The dangers of economic complacency

While politicians increasingly embrace protectionist policies, they are ignoring a much greater risk to their economies - and global economy in general. Stephen Roach explains why the global risk binge could end in a bad hangover.

A new level of complacency has set in. It's not just a financial-market thing - extremely tight spreads on risky assets and sharply reduced volatility in major equity and bond markets. It's also an outgrowth of the increasingly cavalier attitude of policy makers. That's true not only of central banks but also - and this is a major concern of mine - by the global authorities charged with managing the world financial architecture.

Meanwhile, by flirting with the perils of protectionism, politicians are ignoring some of the most painfully important lessons from history. After four fat years, convictions are deep that nothing can derail a Teflon-like global economy. That's the time to worry the most.

I am especially concerned about a new lax attitude that has crept into the mindset of the so-called stewards of globalisation - namely, the IMF and the broad collection of G-7 finance ministers. Last spring, in an uncharacteristically bullish lapse, I became more optimistic on the global economy than I had been in a long time (see my 1 May 2006 essay, "World on the Mend"). I was especially encouraged that the Wise Men had finally woken up to the perils of ever-mounting global imbalances - namely, the widening disparity between America's gaping current account deficit and large and growing surpluses in China, Japan, Germany, and the major oil producers. With great fanfare at the April 2006 G-7 and IMF meetings, institutional support was thrown behind a new framework of multilateral surveillance and consultation - in my view, materially raising the odds of an orderly, or benign, rebalancing of an unbalanced world.

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Unfortunately, the multilateral approach is now rapidly losing momentum. The first joint consultations between the US, Europe, Japan, China, and Saudi Arabia were held last summer, and there was a noticeable lack of "deliverables" following this effort. IMF Managing Director Rodrigo de Rato's mid-November 2006 report on the "work program" of the Fund's executive board was a further disappointment, relegating the problems of global imbalances to just one paragraph of a 49-paragraph document. And in the past few months, many of the individual participants at the various G-7 finance ministries and central banks have admitted privately to a lack of progress and conviction in the multilateral approach. With the global economy and world financial markets turning in yet another good year, suddenly, the urgency to act is now seen as less critical by the stewards of globalisation. Complacency has claimed an important victim - thereby undermining the major rationale for my bullish change of heart on the global prognosis.

Central banks add fuelling a global risk binge

Meanwhile, central banks - basking in the warm glow of success on the inflation-targeting front - are pouring more and more fuel on the global risk binge. America's Federal Reserve seems to settling for a long winter's nap - likely to keep monetary policy on hold through at least the end of this year, according to our US team. While the Fed has expressed repeated concerns about last year's minor upside breakout of inflation, it has also been quick to stress the coming deceleration on the price front. We could well be in the midst of a period like that which prevailed in the early 1990s, when the US central bank left the federal funds rate unchanged at 3% for a 17-month stretch from September 1992 to February 1994.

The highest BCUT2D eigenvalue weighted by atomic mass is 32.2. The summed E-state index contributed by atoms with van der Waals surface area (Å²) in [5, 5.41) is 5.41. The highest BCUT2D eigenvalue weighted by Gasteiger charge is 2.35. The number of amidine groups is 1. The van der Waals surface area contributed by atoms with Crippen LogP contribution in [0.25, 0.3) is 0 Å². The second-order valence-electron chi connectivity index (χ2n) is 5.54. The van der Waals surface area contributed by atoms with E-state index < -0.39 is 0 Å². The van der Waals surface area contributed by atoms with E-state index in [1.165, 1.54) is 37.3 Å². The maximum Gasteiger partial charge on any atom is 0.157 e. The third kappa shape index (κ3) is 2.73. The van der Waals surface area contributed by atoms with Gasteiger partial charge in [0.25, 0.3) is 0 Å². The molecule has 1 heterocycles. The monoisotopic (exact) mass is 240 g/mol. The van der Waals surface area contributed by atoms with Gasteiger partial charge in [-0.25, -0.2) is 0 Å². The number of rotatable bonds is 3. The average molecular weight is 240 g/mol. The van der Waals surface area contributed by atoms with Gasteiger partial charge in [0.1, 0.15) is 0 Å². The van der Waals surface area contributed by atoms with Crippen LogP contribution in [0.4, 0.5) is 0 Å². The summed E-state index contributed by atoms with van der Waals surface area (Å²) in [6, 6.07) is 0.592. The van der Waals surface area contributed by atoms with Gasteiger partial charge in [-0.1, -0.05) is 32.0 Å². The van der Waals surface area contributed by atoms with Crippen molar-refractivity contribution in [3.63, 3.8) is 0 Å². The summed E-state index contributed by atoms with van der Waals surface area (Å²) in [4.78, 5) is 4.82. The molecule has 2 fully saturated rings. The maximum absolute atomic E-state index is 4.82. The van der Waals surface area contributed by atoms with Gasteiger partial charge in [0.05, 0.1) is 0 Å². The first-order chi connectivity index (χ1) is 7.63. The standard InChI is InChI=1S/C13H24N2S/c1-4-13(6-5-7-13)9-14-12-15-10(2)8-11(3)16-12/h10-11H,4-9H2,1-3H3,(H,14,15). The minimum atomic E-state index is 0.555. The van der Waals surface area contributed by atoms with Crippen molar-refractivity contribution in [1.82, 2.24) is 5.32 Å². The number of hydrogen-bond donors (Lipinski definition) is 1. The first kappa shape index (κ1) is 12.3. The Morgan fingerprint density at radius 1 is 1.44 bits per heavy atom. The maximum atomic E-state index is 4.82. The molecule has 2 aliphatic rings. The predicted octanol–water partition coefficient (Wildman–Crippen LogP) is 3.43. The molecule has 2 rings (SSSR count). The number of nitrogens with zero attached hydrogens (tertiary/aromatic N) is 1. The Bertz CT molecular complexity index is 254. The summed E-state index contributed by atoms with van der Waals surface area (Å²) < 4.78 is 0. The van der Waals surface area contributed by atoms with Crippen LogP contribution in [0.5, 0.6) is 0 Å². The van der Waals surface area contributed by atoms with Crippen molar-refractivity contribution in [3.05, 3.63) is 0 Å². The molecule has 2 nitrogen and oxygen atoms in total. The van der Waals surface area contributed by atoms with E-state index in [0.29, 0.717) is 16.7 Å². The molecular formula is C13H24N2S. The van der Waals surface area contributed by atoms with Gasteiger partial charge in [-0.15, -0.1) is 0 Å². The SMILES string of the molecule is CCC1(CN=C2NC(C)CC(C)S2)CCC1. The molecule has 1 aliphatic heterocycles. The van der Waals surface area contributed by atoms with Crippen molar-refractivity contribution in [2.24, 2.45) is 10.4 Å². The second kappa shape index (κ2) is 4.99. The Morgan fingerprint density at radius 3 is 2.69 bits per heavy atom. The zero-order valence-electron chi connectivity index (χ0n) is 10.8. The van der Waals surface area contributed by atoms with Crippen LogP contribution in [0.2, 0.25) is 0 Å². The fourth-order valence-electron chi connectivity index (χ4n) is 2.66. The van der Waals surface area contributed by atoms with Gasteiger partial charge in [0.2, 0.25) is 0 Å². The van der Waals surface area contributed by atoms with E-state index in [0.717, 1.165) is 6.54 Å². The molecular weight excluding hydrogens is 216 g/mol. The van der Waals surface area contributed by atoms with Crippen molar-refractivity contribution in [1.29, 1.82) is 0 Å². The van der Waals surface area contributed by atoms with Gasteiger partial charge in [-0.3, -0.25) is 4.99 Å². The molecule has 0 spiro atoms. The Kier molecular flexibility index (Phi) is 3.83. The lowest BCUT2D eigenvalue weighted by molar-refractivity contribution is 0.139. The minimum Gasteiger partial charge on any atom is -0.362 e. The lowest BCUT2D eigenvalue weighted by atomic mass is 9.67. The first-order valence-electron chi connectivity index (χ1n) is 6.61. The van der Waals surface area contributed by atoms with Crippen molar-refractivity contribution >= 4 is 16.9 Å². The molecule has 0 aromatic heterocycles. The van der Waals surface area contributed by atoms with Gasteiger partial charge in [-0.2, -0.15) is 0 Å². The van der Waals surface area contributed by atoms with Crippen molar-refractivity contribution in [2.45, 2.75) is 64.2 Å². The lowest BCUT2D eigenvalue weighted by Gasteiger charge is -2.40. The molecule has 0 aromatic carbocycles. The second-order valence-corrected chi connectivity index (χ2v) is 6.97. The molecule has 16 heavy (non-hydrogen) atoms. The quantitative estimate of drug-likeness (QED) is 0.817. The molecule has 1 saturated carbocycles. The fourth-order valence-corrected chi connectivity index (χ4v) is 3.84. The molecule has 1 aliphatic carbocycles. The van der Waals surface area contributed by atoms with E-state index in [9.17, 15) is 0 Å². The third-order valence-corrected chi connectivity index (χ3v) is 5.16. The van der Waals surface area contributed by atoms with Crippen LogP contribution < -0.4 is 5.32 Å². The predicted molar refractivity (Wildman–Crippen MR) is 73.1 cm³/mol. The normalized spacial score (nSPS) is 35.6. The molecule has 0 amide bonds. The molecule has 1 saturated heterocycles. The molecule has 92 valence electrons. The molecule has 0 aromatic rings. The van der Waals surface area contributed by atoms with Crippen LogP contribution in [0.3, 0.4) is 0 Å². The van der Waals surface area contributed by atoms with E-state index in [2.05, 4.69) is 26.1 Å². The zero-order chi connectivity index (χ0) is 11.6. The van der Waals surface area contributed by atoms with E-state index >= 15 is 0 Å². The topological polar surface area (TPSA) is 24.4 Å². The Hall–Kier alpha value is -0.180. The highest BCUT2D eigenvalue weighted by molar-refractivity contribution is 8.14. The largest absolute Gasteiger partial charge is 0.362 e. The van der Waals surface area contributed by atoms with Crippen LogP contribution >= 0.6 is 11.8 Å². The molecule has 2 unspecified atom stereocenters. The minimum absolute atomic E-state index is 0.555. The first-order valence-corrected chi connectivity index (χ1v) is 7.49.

Unfortunately, that experiment did not end well for the financial markets, as one of the Fed first "normalization campaigns" led to the worst year in modern bond market history.

An inflation-targeting Bank of Japan seems to be of a similar mindset. That's mainly because of the distinct possibility of a minor deflationary relapse, with year-over-year comparisons in the CPI likely to move from being fractionally positive (+0.1% in January) to slightly negative by March. Moreover, with the economy still judged to be on shaky foundations - especially the ever-cautious Japanese consumer - political pressure on the BOJ to refrain from any policy action has been intense. After having succumbed to that pressure in January, Governor Toshihiko Fukui appears to have expended great political capital in orchestrating the BOJ's second baby step away from its anti-deflationary ZIRP campaign. In the end, a one-party Japan has little tolerance for central bank independence - especially in light of a still very fragile state of affairs on the inflation front. I suspect, as does our Japan team, that the mid-February policy adjustment will be the last move of the BOJ for a long time.

That leaves the European Central Bank as the only one of the three major central banks that is likely to make any type of a policy adjustment in 2007. Elga Bartsch, our resident ECB watcher, puts the upside at 50 basis points of rate hikes. This suggests that European monetary authorities - the most dogmatic of the inflation targeters in central banking circles - believe they are now only two policy moves away from their own normalization objectives in a still low-inflation world. This view, of course, is predicated on the belief that the European economy continues to surprise on the upside. Should that view be drawn into question for any reason - hardly a trivial possibility in light of the recent increase in the German VAT tax, the lagged impacts of euro appreciation, and the ripple effects of Italian fiscal consolidation - the risks to the ECB policy path could quickly tip to the downside.